I run across this question from time to time: why is there no multiple inheritance in C# like there was in C++.  Personally, I’ve never needed it, but I do see a value to it, and there are some times when it would appear to be handy.

There is a workaround to this problem that is not difficult to do.  You get some of the same abilities as multiple inheritance, with a few structural advantages.  Before I describe the solution (below), let me frame the problem so that we are all using the same terms.

We have two concrete classes.  They are both derived from different base classes (not interfaces).  You want to give both of them a set of common methods and properties that meets a defined interface or base class (multiple inheritance).

Note: if you just want to inherit from an interface and implement the properties and methods directly in the class, you can do that now.  That does not require a workaround.  In other words, it is perfectly acceptable to do this:

   public class MyClass : System.Web.UI.Page , MyNewInterface
   { … }

So the problem only really arises if you have two or more BASE CLASSES that you want to put on that line… something you cannot do in C#.  I will treat one base class as “given” and one as “add-on”.  It really doesn’t matter, structurally, which one is which.  There is only one “given” class.  There can be as many “add-on” base classes as you want.

So, you use a simple composition pattern (that I cannot find the name for… if someone knows the name, please send it to me).

Step 1) you need an interface.  This defines a single getter property with a name derived from the base class name of the class you want to add on.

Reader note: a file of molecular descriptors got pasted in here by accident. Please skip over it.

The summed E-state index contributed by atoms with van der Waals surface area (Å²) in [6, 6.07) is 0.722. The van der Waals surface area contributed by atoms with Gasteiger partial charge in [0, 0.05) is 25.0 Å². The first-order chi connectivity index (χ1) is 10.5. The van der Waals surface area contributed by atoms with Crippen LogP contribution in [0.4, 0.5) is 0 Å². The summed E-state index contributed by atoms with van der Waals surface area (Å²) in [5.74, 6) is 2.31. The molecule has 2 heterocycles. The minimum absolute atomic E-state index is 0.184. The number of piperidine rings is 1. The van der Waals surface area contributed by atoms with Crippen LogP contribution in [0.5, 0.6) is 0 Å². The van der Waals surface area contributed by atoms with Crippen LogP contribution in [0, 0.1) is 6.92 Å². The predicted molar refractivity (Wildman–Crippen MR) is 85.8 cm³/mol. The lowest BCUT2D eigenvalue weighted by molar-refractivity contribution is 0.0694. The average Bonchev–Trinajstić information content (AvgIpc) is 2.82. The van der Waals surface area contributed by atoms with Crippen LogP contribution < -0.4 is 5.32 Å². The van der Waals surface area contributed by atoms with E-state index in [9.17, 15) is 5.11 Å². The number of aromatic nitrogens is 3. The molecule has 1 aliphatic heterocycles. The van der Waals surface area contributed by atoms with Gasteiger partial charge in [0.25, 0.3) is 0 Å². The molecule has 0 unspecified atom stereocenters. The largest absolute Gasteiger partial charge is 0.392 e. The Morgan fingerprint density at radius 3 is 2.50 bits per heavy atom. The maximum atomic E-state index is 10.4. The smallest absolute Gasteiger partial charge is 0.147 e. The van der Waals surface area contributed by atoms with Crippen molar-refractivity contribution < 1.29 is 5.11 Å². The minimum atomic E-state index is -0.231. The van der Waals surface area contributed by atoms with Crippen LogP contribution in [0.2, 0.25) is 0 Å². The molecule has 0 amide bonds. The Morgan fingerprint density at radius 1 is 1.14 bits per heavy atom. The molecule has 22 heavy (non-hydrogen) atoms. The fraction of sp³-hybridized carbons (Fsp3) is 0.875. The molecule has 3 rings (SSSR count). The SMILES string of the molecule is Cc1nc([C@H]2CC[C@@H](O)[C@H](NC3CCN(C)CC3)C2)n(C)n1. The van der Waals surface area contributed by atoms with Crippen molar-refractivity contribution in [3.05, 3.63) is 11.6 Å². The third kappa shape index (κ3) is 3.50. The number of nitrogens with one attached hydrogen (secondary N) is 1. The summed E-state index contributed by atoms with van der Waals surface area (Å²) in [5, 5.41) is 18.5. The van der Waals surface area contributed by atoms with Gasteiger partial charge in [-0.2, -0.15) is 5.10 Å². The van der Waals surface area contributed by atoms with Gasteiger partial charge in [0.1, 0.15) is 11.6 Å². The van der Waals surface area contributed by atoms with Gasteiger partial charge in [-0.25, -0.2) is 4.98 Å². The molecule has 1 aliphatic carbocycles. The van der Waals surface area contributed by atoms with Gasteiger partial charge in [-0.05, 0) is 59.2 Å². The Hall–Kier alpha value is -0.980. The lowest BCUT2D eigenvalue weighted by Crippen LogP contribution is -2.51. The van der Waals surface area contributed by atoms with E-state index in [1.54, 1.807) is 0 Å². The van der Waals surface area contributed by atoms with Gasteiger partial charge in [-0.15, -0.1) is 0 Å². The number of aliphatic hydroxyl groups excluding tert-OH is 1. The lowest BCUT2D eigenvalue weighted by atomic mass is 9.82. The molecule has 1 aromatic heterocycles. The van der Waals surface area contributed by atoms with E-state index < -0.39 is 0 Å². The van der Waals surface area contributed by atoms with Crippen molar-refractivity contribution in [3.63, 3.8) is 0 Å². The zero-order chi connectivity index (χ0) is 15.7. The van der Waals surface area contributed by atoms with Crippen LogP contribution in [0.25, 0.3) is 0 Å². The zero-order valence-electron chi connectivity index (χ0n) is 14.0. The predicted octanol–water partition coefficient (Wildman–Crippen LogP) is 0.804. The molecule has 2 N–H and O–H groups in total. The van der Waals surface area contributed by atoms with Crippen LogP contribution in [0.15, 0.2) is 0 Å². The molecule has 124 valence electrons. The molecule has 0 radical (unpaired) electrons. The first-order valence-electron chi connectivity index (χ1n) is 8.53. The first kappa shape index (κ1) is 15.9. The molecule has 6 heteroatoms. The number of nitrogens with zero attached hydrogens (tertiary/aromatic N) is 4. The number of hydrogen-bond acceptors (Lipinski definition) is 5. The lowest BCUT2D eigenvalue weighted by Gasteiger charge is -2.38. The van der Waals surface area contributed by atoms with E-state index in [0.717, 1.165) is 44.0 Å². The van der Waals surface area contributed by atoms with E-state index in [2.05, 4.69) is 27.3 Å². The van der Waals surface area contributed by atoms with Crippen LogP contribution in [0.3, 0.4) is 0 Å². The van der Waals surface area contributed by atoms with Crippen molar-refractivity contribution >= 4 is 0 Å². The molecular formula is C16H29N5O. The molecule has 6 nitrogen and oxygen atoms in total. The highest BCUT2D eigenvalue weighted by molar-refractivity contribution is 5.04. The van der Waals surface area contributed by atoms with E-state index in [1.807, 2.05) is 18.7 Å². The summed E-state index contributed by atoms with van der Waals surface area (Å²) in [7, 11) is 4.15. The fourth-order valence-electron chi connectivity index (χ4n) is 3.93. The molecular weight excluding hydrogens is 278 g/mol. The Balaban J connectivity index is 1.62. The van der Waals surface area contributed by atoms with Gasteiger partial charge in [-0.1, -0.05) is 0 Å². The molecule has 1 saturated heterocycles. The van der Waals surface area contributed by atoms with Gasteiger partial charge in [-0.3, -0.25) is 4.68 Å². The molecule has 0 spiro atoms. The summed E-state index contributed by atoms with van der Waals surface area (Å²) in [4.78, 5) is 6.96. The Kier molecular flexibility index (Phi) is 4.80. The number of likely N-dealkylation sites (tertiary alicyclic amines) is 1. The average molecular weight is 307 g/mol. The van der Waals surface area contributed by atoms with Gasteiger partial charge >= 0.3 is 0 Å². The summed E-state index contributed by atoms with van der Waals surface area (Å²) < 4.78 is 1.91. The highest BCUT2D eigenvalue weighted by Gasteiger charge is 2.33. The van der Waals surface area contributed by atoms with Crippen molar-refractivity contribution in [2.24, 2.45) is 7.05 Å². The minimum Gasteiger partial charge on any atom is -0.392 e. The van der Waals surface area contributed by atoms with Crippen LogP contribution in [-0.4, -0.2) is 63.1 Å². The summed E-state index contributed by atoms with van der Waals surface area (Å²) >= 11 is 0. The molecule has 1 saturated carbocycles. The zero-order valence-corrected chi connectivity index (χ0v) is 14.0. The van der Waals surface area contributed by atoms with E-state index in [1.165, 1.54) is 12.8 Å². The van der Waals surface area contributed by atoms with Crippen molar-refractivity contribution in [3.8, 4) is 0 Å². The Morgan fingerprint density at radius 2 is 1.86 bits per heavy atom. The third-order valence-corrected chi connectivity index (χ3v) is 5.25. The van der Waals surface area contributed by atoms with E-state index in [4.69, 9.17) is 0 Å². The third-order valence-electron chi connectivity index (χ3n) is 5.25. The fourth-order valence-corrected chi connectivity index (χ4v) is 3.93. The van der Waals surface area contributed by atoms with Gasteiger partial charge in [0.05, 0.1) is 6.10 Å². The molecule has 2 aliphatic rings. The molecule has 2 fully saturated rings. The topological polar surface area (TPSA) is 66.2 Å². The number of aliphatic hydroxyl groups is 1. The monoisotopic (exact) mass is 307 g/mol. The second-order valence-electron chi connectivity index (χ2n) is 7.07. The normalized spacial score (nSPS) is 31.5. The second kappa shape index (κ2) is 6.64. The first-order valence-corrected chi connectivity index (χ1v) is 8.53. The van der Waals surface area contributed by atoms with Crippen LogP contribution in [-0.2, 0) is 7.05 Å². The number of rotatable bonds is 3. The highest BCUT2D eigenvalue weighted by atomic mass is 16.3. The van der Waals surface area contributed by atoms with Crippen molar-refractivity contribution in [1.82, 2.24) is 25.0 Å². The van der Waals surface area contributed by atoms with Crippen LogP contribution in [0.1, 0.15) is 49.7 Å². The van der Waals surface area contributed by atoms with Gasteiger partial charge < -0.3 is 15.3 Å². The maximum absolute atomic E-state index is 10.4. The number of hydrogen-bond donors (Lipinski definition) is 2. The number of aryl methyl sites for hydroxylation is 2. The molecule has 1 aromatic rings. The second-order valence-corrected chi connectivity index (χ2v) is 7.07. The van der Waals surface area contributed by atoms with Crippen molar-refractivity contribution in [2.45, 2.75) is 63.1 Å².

interface IAddOn
    // define a getter to return one “AddOnClass” object
    AddOnClass GetAddOn
    {   get;   }

Step 2) insure that your concrete object inherits from IAddOn

public class MyMultiConcrete : MyBaseClass, IAddOn
{ …. }

Step 3) Create a factory object that will return a class of type ‘AddOnClass’  (optional, but good practice). 

public class AddOnFactory
   public static AddOnClass NewAddOnObject()
   {   return new AddOnClass();   // factory method


[edited] I want to add one comment here.  You don’t have to return a type ‘AddOnClass.’  In fact, if the add on class is an abstract class, you cannot.  You would need to derive a class from AddOnClass and then instantiate one of those types.  If you created this class specifically to be called from your new type, then you have a pair of classes that work together.  The derived add-on has access to the private and protected members of the add on type. 

In this case, you can pass in a reference to the calling class:

    public static AddOnClass NewAddOnObject(IAddOn Caller)
    {   return new ConcreteAddOnClass(Caller);   // factory method }

This gives the concrete add on the ability to directly manipulate the ‘container’ when you call a property or method on it, as shown below.  [end edit]

Step 4) Declare, in your concrete classes, a private property to hold the reference:
      private AddOnClass _AddOn;

Step 5) In the constructor for your concrete class, call your factory object to return an object of type AddOnClass.  Assign the reference to the private _AddOn property.

   public MyMultiConcrete() : base()
   {    // do normal constructor stuff here…
         _AddOn = AddOnFactory.NewAddOnObject();

Step 6) Define the property that returns the add-on object
     public property AddOnClass GetAddOn
     {   Get { return _AddOn; } }

/// you are done ///

Now, every place in  your calling code, where someone needs a method or
property from the add-on type, they will reference it this way:

One nice thing to consider, we can do this for as many types as we want within a class.  Therefore, we could theoretically inherit from dozens of base classes. 

I hope you have as much fun using this pattern as I have had describing it.  I doubt that I’m the first person to identify this pattern, so if someone can send me a link to another name or description, I will be grateful.  If not, perhaps I’ll go to ChiliPLoP and present it :-).